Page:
Clause 16 - Civil and family proceedings in England and Wales

Crime and Courts Bill [Lords] – in a Public Bill Committee am 12:00 pm ar 29 Ionawr 2013.

Danfonwch hysbysiad imi am ddadleuon fel hyn

Photo of Jenny Chapman Jenny Chapman Shadow Minister (Justice) 12:00, 29 Ionawr 2013

I beg to move amendment 73, in clause 16, page 16, line 17, at end add—

‘(7) There shall be no restriction on the number of days that a family magistrate may sit in the family proceedings court.’.

I welcome you to the Committee, Mr Caton—I did not have the opportunity before now, although I know that other Members did last week.

We have spent the last few sittings discussing the National Crime Agency and serious organised crime and terrorism, but we are now shifting to a very different  area of justice. Clause 16, alongside schedules 9 to 11, provides for the establishment of a single country court and a single family court. Amendment 73 addresses subsection (3), which contains the family court provisions, and simply states that there should be no restriction, as currently exists, on the number of days that a family magistrate may sit in a family proceedings court.

The creation of a single family court was a recommendation made by the family justice review, which was commissioned under the previous Government and chaired by David Norgrove. The Opposition strongly welcomed his recommendations and support the Government’s implementation of them. On accepting the recommendations, the Government said that the creation of the new family court would

“facilitate wider reforms to enable the more efficient use of court resources, and more effective administration of proceedings”.

We agree with that, and will not press the amendment to a vote. However, although we accept that it is desirable to move to a structure of single courts, our amendments address the details on administration and how best to keep the court system under adequate review, so that we may monitor the impact of reform—both successes and difficulties.

The amendment addresses a matter that the Government have, to their credit, previously considered, and is intended to gauge where they are at with it. It provides for the removal of the limit on the number of days that a family magistrate can sit in the new family court, which is currently 70 days. It is worth spending a little time considering the work that magistrates do, so that we can properly understand why a 70-day limit might be disadvantageous to the smooth running of the family court. Many magistrates do family work because they care very deeply and passionately about families and especially children. They undertake special training beyond that which magistrates normally do, often beyond the core requirements of the law, and are called upon beyond their normal time commitments, often at unsocial hours. They do a lot to create a family court that is friendly and accessible, particularly to parents, and they always put the child’s welfare first.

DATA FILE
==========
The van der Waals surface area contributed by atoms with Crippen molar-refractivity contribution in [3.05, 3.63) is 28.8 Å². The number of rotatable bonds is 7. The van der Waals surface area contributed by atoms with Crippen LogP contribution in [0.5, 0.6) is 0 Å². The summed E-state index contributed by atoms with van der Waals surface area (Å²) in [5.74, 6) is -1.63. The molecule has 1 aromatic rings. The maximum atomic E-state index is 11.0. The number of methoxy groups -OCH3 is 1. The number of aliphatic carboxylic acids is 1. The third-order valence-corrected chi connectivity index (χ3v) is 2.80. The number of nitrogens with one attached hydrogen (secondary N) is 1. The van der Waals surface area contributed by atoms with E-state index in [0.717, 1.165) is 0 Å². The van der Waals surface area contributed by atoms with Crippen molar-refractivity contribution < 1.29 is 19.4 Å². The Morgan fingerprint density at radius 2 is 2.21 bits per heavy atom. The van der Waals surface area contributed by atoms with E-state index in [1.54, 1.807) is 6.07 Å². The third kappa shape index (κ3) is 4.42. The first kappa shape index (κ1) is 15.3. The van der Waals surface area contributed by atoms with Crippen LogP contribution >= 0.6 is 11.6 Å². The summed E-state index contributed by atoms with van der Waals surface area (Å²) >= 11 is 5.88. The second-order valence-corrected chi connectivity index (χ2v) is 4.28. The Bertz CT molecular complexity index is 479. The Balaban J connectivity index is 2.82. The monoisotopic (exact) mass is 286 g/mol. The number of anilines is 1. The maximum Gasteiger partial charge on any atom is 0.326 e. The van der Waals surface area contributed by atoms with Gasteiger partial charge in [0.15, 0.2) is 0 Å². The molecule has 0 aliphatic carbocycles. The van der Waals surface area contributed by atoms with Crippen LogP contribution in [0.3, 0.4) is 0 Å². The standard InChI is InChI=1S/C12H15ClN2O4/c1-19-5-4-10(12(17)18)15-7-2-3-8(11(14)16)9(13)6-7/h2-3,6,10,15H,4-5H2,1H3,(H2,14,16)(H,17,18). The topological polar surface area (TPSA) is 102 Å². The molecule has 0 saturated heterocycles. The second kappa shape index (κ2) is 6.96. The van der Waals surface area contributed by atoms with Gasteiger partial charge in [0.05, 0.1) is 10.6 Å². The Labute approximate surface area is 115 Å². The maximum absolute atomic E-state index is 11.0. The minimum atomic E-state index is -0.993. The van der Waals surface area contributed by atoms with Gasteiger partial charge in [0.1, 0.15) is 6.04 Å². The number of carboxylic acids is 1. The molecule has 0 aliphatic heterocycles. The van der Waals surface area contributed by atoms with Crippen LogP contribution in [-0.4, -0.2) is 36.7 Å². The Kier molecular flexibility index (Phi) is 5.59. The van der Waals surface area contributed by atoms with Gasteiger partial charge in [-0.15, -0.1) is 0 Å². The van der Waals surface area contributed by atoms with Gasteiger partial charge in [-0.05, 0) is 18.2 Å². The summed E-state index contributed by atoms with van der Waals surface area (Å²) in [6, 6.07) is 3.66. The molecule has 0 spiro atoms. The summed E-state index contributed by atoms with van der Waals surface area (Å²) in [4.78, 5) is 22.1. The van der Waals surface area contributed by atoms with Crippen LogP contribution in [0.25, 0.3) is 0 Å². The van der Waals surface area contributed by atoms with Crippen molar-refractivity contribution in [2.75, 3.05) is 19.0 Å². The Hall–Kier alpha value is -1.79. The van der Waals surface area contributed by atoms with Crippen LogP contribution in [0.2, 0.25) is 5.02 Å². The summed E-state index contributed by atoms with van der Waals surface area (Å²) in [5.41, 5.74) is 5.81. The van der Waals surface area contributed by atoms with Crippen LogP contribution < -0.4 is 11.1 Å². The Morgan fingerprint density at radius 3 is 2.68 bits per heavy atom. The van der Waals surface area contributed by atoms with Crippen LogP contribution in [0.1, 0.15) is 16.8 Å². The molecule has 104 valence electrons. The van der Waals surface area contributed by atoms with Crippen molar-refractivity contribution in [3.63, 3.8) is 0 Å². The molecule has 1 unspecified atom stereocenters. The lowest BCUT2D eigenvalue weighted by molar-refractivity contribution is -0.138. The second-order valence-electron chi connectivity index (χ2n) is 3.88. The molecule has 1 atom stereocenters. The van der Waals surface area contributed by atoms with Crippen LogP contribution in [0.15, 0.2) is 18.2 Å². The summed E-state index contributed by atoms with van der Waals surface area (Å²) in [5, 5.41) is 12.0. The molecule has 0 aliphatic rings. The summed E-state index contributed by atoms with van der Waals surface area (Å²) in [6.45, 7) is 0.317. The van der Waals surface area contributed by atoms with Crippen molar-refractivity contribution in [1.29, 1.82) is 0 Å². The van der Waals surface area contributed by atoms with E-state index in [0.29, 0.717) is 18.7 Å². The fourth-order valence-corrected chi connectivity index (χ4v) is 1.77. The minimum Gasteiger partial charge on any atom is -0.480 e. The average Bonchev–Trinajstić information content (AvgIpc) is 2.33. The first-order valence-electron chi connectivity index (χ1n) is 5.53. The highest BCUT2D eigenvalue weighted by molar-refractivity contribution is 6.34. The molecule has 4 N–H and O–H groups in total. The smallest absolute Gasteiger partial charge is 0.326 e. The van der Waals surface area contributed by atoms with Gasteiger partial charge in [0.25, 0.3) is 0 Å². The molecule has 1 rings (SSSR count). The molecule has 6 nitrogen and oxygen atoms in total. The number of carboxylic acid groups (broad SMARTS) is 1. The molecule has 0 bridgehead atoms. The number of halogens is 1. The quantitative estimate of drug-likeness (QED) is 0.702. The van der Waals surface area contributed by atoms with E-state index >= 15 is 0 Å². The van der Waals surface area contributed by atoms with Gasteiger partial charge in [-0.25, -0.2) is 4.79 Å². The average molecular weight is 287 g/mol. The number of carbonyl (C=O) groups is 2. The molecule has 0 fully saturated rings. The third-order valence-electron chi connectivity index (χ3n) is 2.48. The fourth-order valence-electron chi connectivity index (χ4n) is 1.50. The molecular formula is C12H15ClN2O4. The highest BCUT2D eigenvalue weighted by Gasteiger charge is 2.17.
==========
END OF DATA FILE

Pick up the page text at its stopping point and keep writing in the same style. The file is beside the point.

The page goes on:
One thing that family magistrates are often praised for, which other legal areas could learn from, is making sure that parents understand proceedings. They are not perfect and things do not always go as we would wish them to, but the magistracy deserve credit for the efforts that they have made to make things more easily understandable for the users of family courts. Family courts are more relaxed. Those involved sit around the table. Both public and private law is dealt with. Family cases, whether public or private, are always tricky.

Photo of Valerie Vaz Valerie Vaz Llafur, Walsall South 2:15, 29 Ionawr 2013

It is a pleasure to serve under your chairmanship, Mr Caton. Is it the case that sometimes both parties are not represented by lawyers? It is a much more informal atmosphere, as my hon. Friend says. However, perhaps one side may have a lawyer while the other side does not.

Photo of Jenny Chapman Jenny Chapman Shadow Minister (Justice)

I am grateful to my hon. Friend for her intervention. It has been argued that such circumstances will increasingly become the position, following changes to legal aid. The Ministry of Justice’s impact assessment  of the changes under the Legal Aid, Sentencing and Punishment of Offenders Act 2012 stated that we could expect to see more people representing themselves in such situations. My hon. Friend the Member for Walsall South has underlined the importance of magistrates making justice accessible to a broad range of people.

Family courts deal mainly with public law cases in which the state, usually a local authority, is often attempting to intervene in family life. That can include anything from supervision orders to keep an eye on a family with problems, to adoption, but most of the work involves care orders. Family courts hear thousands of private law cases when there is disagreement between members of families. They are equally difficult cases. Custody battles are often resolved in a family court, as are issues of contact. Such courts deal with about everything in family law except divorce cases, of which many are dealt with in the county court.

When we listen to magistrates, it brings home how important their work is to our justice system. A testimony of a magistrate—a former midwife—that I read recently has stuck in my mind. It shows how magistrates come from a broad variety of backgrounds, something that we want replicated in other areas of the judiciary, an issue that we shall discuss later this afternoon. The magistrate described a case that affected her, in particular. She had to make decisions about a middle-class family in which there were three girls and a boy. They had all been horrendously sexually abused by their father—a respected member of the community—with the collusion of their alcoholic mother. The abuse only came to light when the eldest girl told her fiancé.

The magistrate said that they were fantastic kids, and had sat in court holding hands. The eldest had married her fiancé, and she had obtained residence with the youngest two children. However, the magistrate found the reaction of one of the teenage daughters disturbing. She was intelligent, sophisticated and wanted to be a lawyer, but said that she loved her father and that she would always support him.